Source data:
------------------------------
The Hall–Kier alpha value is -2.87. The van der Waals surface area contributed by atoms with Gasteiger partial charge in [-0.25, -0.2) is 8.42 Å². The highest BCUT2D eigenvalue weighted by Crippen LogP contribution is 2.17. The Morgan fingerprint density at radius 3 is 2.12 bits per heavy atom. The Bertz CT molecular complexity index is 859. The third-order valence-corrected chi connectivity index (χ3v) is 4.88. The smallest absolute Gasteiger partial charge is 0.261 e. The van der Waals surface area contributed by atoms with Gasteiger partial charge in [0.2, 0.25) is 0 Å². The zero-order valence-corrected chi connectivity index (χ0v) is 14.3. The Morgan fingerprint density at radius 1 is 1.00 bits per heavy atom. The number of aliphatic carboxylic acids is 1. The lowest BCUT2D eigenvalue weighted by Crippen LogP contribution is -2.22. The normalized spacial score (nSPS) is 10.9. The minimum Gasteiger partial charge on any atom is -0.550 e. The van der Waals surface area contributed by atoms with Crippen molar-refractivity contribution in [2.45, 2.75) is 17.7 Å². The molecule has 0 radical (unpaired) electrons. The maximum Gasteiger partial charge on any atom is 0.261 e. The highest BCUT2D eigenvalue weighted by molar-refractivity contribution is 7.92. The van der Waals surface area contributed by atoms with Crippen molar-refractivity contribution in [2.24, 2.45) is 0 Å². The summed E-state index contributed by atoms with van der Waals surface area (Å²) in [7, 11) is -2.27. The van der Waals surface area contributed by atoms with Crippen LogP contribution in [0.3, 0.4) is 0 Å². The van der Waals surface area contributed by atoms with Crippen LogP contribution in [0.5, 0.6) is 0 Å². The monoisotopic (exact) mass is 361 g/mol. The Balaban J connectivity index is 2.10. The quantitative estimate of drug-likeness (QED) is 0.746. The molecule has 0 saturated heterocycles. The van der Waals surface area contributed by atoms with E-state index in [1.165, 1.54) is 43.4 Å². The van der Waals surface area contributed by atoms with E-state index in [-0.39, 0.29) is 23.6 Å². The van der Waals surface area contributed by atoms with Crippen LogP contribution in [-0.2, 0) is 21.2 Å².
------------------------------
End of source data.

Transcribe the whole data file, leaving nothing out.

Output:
The Hall–Kier alpha value is -2.87. The van der Waals surface area contributed by atoms with Gasteiger partial charge in [-0.25, -0.2) is 8.42 Å². The highest BCUT2D eigenvalue weighted by Crippen LogP contribution is 2.17. The Morgan fingerprint density at radius 3 is 2.12 bits per heavy atom. The Bertz CT molecular complexity index is 859. The third-order valence-corrected chi connectivity index (χ3v) is 4.88. The smallest absolute Gasteiger partial charge is 0.261 e. The van der Waals surface area contributed by atoms with Gasteiger partial charge in [0.2, 0.25) is 0 Å². The zero-order valence-corrected chi connectivity index (χ0v) is 14.3. The Morgan fingerprint density at radius 1 is 1.00 bits per heavy atom. The number of aliphatic carboxylic acids is 1. The lowest BCUT2D eigenvalue weighted by Crippen LogP contribution is -2.22. The normalized spacial score (nSPS) is 10.9. The minimum Gasteiger partial charge on any atom is -0.550 e. The van der Waals surface area contributed by atoms with Crippen molar-refractivity contribution in [2.45, 2.75) is 17.7 Å². The molecule has 0 radical (unpaired) electrons. The maximum Gasteiger partial charge on any atom is 0.261 e. The highest BCUT2D eigenvalue weighted by molar-refractivity contribution is 7.92. The van der Waals surface area contributed by atoms with Crippen molar-refractivity contribution in [2.24, 2.45) is 0 Å². The summed E-state index contributed by atoms with van der Waals surface area (Å²) in [7, 11) is -2.27. The van der Waals surface area contributed by atoms with Crippen LogP contribution in [0.3, 0.4) is 0 Å². The van der Waals surface area contributed by atoms with Crippen LogP contribution in [0.5, 0.6) is 0 Å². The monoisotopic (exact) mass is 361 g/mol. The Balaban J connectivity index is 2.10. The quantitative estimate of drug-likeness (QED) is 0.746. The molecule has 0 saturated heterocycles. The van der Waals surface area contributed by atoms with E-state index in [1.165, 1.54) is 43.4 Å². The van der Waals surface area contributed by atoms with E-state index in [-0.39, 0.29) is 23.6 Å². The van der Waals surface area contributed by atoms with Crippen LogP contribution in [-0.2, 0) is 21.2 Å².